A Construction Lien Primer
With the new Act in force, what to do in situations where a tenant constructs improvements in accordance with its lease.
On July 1, 2018, most of the revisions of the overhauled Construction Lien Act (which was renamed the Construction Act, or the “New Act”) came into force in Ontario. On October 1st of this year the prompt payment and adjudication provisions will come into force.
Lien Rights Against The Tenant’s Interest
A contractor has the right to register a construction lien relating to the improvements it builds for a tenant, but the lien only affects the lease (the tenant’s interest in the premises). While the lien does not affect the landlord’s ownership interest in the premises except in the two instances described below, a landlord should nevertheless be concerned because the registration of the construction lien suspends the landlord’s ability to terminate the lease for any default except a monetary default. In other words, if the tenant breaches its obligation to repair, to insure, to use the premises for a particular purpose, to abide by rules and regulations, to respect exclusive use restrictions, or if it fails to comply with any of its other obligations under the lease, the landlord cannot terminate the lease when a construction lien is registered on title due to work done for a tenant, if the rent payments are up to date.
Lien Rights Against The Landlord’s Interest
Before the New Act, there were two ways in which a tenant’s contractor could claim a lien directly against the landlord’s interest in the leased premises. Under the New Act, there are still two ways, but one of them is entirely new.
(1) Claiming A Lien Against An Owner
If there is a direct relationship between the landlord and the contractor, the landlord could be deemed to be an “owner”. This situation has not changed under the New Act. Three hurdles must be met in order for the landlord to be deemed to be an “owner”:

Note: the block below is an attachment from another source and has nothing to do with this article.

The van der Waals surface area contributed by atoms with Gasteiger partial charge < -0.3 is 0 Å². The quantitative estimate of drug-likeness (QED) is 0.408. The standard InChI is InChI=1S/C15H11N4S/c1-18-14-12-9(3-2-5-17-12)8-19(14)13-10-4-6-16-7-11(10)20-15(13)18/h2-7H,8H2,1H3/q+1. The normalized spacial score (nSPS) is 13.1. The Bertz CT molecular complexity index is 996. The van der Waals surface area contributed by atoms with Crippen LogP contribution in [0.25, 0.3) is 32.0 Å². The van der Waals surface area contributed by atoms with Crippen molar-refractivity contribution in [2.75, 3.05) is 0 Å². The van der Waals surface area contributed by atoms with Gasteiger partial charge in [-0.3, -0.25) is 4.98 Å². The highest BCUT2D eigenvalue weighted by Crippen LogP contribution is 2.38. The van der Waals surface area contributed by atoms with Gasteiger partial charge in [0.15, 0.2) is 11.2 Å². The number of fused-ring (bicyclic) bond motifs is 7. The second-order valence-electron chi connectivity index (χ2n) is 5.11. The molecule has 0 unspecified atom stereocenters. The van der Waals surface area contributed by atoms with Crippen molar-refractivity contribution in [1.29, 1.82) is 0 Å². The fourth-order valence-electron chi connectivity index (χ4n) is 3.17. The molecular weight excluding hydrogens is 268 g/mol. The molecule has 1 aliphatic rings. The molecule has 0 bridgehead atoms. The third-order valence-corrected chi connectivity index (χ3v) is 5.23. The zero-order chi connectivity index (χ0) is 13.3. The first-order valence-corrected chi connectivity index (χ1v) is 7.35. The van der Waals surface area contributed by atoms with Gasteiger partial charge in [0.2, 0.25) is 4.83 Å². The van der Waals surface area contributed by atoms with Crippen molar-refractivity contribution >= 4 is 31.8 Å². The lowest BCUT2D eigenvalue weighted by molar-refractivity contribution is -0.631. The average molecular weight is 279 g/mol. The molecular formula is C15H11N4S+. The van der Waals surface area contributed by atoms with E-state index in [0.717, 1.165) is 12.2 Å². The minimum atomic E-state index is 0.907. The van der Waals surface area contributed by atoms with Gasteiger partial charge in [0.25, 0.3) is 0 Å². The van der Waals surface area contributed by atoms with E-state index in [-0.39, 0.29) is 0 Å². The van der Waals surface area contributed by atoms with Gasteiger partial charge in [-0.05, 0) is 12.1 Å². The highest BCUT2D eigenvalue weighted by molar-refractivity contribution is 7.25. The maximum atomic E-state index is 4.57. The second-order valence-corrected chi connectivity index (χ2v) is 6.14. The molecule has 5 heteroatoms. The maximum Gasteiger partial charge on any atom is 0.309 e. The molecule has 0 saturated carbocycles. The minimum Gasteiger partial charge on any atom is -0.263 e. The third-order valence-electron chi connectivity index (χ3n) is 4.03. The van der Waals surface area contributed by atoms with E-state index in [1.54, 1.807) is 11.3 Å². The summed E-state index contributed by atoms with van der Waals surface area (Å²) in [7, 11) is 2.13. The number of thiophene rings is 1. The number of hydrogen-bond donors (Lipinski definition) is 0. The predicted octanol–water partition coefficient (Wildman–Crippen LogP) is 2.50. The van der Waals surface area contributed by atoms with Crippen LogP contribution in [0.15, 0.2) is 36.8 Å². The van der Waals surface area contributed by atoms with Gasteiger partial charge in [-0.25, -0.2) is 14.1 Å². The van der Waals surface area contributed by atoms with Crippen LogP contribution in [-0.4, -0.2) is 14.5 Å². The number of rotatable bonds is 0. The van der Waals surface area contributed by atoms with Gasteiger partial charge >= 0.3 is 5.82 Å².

- (i) the landlord must have an interest in the premises being improved;
- (ii) the landlord must have requested the improvement; and
- (iii) the improvement must have been made on the landlord’s credit or on behalf of the landlord or with its privity or consent for its direct benefit.
The third requirement has been the subject of judicial interpretation and it is often not clear whether or when it is satisfied. For example, where a lease requires the tenant to construct improvements, provides for the landlord to pay a construction allowance and allows it to approve the plans for and supervise the construction, these facts are probably insufficient to satisfy the third requirement. Unless the landlord actually hires the contractor or performs a significant project management function whereby it deals directly with the contractor, the requirement may not be satisfied. However, exactly how much supervision or project management serves to push the landlord over the line is often unclear. Unfortunately, the ambiguity has not been remedied by the New Act. The only change made is that the definition of “improvement” now excludes ordinary day-to-day repairs. This means that only capital repairs are considered to be improvements and therefore subject to construction liens. The definition of a “capital repair” set out in the New Act is similar to the definition of capital repairs under generally accepted accounting principles. Unfortunately, the definition has been subject to fact-specific analysis and therefore, what actually constitutes a capital repair remains elusive.
(2) Section 19(1) Of The Old Version – Notice And Disclaimer